The Power of Listening

When we think of communication, we often think about talking. What are we going to say, what is the other person going to say, how will we respond, etc. But the most important part of communication is not talking, it is listening.

Listening is about being present.  It is about hearing what the other person is truly saying with both the words they choose to say and the words they choose not to say. It is about tone, inflection, and cadence. It is about hidden meaning. It is about opening yourself up to the other person and the other person being able to open themselves up to you. Communication is about trust and vulnerability.  Communication is about sharing and wanting to be understood. In one word, communication is connection.

Steven Covey stated that “most people don’t listen with the intent to understand; they listen with the intent to respond.”  This is why people are not connecting, why people are so divided, and why people think we are all so different; it is because we are not listening with the intention to understand one another.  When we communicate with others with the intention not to understand but merely respond, we are always pushing our ideas, our agenda, and our desires forward. We are using the other person as a springboard to shout our message when we should really be listening to each other and understanding where they are coming from.

When we truly listen to what someone is saying, we are hearing their thoughts, their ideas, their concerns, and their struggles. When we share in this communication we are able to connect on a much higher level. We are not just sharing information, we are sharing ourselves. Is that not the point of communication, to share ideas and connect? Isn’t communication used to join people together and bridge the gaps that separate us?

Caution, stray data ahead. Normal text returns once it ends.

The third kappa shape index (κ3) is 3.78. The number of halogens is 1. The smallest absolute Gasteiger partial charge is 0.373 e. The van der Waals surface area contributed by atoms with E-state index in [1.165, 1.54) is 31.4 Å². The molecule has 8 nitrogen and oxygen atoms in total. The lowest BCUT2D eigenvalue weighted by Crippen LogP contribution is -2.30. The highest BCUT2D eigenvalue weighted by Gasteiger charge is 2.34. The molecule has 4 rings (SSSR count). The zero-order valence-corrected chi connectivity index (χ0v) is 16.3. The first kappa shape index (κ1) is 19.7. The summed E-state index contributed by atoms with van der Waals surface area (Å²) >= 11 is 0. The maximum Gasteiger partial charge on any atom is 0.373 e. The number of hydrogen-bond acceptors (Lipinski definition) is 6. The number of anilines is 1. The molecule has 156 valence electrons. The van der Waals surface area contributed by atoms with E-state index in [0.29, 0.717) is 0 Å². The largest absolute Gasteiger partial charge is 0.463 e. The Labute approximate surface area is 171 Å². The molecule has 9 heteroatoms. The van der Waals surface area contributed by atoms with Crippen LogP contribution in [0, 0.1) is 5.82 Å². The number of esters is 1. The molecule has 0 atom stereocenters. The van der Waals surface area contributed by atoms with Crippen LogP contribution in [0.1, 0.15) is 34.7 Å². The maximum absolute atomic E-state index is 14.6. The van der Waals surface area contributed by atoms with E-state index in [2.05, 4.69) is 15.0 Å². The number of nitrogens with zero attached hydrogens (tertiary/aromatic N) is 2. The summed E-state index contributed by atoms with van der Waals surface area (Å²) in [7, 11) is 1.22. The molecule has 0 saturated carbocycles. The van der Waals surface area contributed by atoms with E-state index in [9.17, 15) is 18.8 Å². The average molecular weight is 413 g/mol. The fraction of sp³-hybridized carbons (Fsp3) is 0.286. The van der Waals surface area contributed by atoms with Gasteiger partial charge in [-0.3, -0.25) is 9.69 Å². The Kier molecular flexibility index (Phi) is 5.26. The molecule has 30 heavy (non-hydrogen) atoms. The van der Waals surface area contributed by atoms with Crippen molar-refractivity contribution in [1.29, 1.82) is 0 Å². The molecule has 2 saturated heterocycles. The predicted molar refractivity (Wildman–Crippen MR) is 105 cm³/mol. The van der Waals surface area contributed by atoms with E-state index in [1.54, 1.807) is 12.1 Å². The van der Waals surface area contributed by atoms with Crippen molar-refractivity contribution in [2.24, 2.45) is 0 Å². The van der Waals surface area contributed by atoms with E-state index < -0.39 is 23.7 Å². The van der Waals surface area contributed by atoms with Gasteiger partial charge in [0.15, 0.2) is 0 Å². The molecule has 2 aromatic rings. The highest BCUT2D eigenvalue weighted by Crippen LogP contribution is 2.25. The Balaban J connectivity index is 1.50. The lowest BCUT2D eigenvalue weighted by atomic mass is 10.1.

Think about a time when you felt really connected to someone. Why was that? It was because you felt that the person really got you. They understood you. They could empathize. They were able to do that because they listened. Next time you are in a conversation with a friend, loved one, co-worker, or boss, instead of trying to push your agenda forward and speaking just to be heard, listen, really listen to what the other person is saying.  Listen to understand where they are coming from. Listen to understand what they need and want. Listen to understand their struggles. Listen to connect.

 

 

 

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